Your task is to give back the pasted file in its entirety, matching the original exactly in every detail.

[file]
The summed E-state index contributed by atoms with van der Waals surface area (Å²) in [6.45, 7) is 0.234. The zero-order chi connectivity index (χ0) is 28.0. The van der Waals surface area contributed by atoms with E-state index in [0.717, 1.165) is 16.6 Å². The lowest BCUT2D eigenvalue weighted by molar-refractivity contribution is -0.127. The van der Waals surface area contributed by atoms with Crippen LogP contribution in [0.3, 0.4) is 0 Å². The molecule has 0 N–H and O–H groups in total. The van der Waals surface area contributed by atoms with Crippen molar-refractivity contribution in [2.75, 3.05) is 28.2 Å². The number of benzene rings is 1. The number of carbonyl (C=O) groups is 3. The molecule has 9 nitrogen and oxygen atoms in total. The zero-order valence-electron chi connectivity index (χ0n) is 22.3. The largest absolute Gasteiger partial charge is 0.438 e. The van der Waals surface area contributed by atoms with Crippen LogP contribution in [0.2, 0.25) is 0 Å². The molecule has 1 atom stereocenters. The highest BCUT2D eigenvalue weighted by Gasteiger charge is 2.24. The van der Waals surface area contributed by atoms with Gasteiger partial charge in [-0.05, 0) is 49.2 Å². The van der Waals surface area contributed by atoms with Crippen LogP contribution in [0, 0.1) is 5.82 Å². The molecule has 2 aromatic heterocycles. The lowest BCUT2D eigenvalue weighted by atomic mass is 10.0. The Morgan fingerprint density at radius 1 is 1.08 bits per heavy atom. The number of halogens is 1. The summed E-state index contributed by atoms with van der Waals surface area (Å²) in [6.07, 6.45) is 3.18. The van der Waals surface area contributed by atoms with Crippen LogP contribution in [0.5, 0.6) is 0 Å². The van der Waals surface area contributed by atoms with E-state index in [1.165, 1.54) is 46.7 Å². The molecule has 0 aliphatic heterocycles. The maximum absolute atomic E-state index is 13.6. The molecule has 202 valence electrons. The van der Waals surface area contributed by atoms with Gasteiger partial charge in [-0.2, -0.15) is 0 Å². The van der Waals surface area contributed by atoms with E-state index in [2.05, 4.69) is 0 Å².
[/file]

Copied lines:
The summed E-state index contributed by atoms with van der Waals surface area (Å²) in [6.45, 7) is 0.234. The zero-order chi connectivity index (χ0) is 28.0. The van der Waals surface area contributed by atoms with E-state index in [0.717, 1.165) is 16.6 Å². The lowest BCUT2D eigenvalue weighted by molar-refractivity contribution is -0.127. The van der Waals surface area contributed by atoms with Crippen LogP contribution in [0.3, 0.4) is 0 Å². The molecule has 0 N–H and O–H groups in total. The van der Waals surface area contributed by atoms with Crippen molar-refractivity contribution in [2.75, 3.05) is 28.2 Å². The number of benzene rings is 1. The number of carbonyl (C=O) groups is 3. The molecule has 9 nitrogen and oxygen atoms in total. The zero-order valence-electron chi connectivity index (χ0n) is 22.3. The largest absolute Gasteiger partial charge is 0.438 e. The van der Waals surface area contributed by atoms with Crippen LogP contribution in [0.2, 0.25) is 0 Å². The molecule has 1 atom stereocenters. The highest BCUT2D eigenvalue weighted by Gasteiger charge is 2.24. The van der Waals surface area contributed by atoms with Gasteiger partial charge in [-0.05, 0) is 49.2 Å². The van der Waals surface area contributed by atoms with Crippen LogP contribution in [0, 0.1) is 5.82 Å². The molecule has 2 aromatic heterocycles. The lowest BCUT2D eigenvalue weighted by atomic mass is 10.0. The Morgan fingerprint density at radius 1 is 1.08 bits per heavy atom. The number of halogens is 1. The summed E-state index contributed by atoms with van der Waals surface area (Å²) in [6.07, 6.45) is 3.18. The van der Waals surface area contributed by atoms with Crippen LogP contribution in [0.5, 0.6) is 0 Å². The van der Waals surface area contributed by atoms with E-state index in [1.165, 1.54) is 46.7 Å². The molecule has 0 aliphatic heterocycles. The maximum absolute atomic E-state index is 13.6. The molecule has 202 valence electrons. The van der Waals surface area contributed by atoms with Gasteiger partial charge in [-0.2, -0.15) is 0 Å². The van der Waals surface area contributed by atoms with E-state index in [2.05, 4.69) is 0 Å².